Objectives: To evaluate the extent to which erectile dysfunction (ED) is managed by urologists versus non-urologists. We sought to characterize the epidemiology, diagnosis, and outpatient treatment of ED using a nationally representative cohort. Methods: We examined all male patient visits between 2006 and 2016 in the National Ambulatory Medical Care Survey, a survey designed to provide a nationally representative estimate of ambulatory visits in the United States. Distribution of ED diagnoses among physician specialties was determined. Demographic, clinical, and treatment characteristics of men with ED seeing urologists versus non-urologists were compared using chi-squared tests. Results: Among the 170,499 patient visits analyzed, 1.2% were associated with a diagnosis of ED, which translated into 3,409,244 weighted visits annually. Visits for ED were predominantly seen by urologists (58.0%) and family practitioners (26.2%). Men visiting non-urologists for ED were more likely to be younger than 65 (77.4% vs 52.9%, P <.05). Men seeing urologists for ED more frequently had an active cancer diagnosis (24.2% vs 2.8%, P <.05). Non-urologists more readily ordered or reordered phosphodiesterase-5 inhibitors for men with ED (66.62% vs 50.77%, P <.05). Advanced therapies such as intracavernosal injections and intra-urethral agents were almost exclusively ordered by urologists compared to non-urologists (2.72% vs 0.25%, P <.05). Conclusion: Almost half of all ED visits were seen by non-urologist providers, who were much less likely than urologists to order advanced pharmacologic therapies. This difference in prescribing patterns presents an opportunity for interdisciplinary collaboration and education to ensure that all patients seeking treatment for ED are receiving guideline-based care.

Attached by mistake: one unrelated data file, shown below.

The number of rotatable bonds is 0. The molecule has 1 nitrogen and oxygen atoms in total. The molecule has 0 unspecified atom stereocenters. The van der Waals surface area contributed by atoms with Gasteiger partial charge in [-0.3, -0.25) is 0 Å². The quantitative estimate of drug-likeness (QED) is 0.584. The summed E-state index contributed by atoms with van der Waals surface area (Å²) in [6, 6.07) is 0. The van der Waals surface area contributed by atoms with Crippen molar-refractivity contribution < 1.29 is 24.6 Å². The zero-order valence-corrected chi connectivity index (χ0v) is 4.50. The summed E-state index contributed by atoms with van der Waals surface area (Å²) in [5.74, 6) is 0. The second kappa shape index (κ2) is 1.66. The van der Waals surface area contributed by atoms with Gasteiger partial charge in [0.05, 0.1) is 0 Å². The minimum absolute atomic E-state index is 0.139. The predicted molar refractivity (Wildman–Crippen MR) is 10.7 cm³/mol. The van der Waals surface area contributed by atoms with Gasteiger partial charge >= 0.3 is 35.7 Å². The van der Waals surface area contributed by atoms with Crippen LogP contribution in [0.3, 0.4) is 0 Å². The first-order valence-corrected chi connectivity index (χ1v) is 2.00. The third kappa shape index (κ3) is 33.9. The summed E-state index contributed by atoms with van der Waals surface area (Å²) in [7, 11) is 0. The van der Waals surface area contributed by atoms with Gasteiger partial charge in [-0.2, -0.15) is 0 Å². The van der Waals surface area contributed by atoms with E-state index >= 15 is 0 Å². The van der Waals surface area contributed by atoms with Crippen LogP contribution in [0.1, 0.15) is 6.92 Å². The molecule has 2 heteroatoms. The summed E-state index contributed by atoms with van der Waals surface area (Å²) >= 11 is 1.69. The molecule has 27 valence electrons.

ASJC Scopus subject areas